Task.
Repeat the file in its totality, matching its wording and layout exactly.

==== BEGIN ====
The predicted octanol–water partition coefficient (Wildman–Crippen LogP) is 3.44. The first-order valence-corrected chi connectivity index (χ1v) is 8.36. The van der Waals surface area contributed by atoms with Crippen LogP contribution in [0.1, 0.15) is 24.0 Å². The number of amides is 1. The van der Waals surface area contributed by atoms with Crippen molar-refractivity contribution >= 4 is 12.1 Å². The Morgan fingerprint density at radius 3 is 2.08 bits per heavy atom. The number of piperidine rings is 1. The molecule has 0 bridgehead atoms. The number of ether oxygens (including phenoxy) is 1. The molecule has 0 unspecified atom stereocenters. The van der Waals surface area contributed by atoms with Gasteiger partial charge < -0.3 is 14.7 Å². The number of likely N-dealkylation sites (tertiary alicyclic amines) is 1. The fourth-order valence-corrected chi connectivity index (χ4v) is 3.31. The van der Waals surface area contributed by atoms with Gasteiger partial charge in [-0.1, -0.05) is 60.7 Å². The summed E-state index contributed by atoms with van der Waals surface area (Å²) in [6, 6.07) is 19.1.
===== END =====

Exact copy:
The predicted octanol–water partition coefficient (Wildman–Crippen LogP) is 3.44. The first-order valence-corrected chi connectivity index (χ1v) is 8.36. The van der Waals surface area contributed by atoms with Crippen LogP contribution in [0.1, 0.15) is 24.0 Å². The number of amides is 1. The van der Waals surface area contributed by atoms with Crippen molar-refractivity contribution >= 4 is 12.1 Å². The Morgan fingerprint density at radius 3 is 2.08 bits per heavy atom. The number of piperidine rings is 1. The molecule has 0 bridgehead atoms. The number of ether oxygens (including phenoxy) is 1. The molecule has 0 unspecified atom stereocenters. The van der Waals surface area contributed by atoms with Gasteiger partial charge < -0.3 is 14.7 Å². The number of likely N-dealkylation sites (tertiary alicyclic amines) is 1. The fourth-order valence-corrected chi connectivity index (χ4v) is 3.31. The van der Waals surface area contributed by atoms with Gasteiger partial charge in [-0.1, -0.05) is 60.7 Å². The summed E-state index contributed by atoms with van der Waals surface area (Å²) in [6, 6.07) is 19.1.